via The Boston Globe:
All that glitters
An MFA exhibit shows the royal adornments and regal craftsmanship of a once-powerful kingdom
By Cate McQuaid
November 11, 2005
''West African Gold," which features just over 100 examples of royal appurtenances, mostly from the 19th and 20th centuries and mostly from the Asante kingdom, comes to the MFA from the Museum of Fine Arts, Houston. That's just a fraction of the collection amassed by businessman Alfred C. Glassell, Jr., which totals more than 900 objects.
The MFA version, tailored down from a traveling show of 130 objects to fit the Loring Gallery, focuses on royal dress and adornment -- a practical decision that omits a crucial symbol of Ghanaian kingship: the golden stool. The first golden stool was said to have descended from the heavens in the early 18th century. The kings do not sit on them, but when a ruler is coronated, a golden stool is ritually touched to his buttocks. When the Asante king was here last week, he bestowed one on MFA director Malcolm Rogers.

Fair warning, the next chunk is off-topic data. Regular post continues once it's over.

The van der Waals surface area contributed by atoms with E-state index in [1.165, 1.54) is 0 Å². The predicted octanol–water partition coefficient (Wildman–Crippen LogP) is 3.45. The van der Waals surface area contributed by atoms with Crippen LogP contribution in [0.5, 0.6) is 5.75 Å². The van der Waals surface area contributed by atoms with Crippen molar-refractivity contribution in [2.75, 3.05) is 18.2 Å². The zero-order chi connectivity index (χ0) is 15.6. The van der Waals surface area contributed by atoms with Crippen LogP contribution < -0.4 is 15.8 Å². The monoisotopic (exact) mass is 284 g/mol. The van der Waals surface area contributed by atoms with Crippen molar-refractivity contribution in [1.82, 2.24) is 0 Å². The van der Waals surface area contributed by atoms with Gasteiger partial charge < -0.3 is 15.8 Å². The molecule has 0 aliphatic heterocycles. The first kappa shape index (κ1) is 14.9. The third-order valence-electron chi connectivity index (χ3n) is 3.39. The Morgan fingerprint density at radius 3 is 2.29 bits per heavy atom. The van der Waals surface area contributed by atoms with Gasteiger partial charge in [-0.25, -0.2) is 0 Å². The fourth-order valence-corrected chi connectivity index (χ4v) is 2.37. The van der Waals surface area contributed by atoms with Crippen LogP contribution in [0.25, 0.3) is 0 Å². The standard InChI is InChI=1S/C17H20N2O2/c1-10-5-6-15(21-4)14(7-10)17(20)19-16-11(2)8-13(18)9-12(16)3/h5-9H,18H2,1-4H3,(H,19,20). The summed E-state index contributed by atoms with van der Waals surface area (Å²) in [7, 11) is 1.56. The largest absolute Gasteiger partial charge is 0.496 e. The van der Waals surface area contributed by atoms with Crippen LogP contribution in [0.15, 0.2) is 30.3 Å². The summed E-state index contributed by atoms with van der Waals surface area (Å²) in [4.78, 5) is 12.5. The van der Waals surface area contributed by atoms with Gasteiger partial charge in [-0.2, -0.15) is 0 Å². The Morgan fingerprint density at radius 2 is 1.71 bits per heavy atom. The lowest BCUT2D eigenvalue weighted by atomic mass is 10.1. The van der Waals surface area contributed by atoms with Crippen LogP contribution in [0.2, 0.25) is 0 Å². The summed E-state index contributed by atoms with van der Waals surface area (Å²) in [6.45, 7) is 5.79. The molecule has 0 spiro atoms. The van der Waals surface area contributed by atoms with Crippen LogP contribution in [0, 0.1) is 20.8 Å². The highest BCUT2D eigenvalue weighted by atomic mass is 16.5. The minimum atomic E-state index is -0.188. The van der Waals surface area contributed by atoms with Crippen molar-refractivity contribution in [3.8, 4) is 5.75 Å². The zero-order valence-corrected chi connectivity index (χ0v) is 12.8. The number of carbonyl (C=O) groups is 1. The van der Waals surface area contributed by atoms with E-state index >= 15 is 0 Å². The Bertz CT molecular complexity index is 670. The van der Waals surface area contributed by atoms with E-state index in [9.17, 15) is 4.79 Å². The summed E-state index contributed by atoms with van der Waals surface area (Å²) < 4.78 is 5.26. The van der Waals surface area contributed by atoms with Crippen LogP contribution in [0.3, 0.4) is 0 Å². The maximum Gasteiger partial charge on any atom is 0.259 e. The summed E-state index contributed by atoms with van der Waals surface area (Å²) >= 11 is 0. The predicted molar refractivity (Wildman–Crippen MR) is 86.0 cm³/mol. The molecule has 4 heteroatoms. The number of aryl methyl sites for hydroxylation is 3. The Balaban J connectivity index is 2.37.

Also missing is a dose of historical context. The catalog and wall text barely touch on what part the gold market in West Africa played in the slave trade, and to what extent Akan leaders were involved in it. ''They were middlemen," Christraud Geary, the MFA's curator of African and Oceanic Art, says in an interview. ''Ghanaians acknowledge their role in the slave trade. It's a tragic part of their history." [read on...]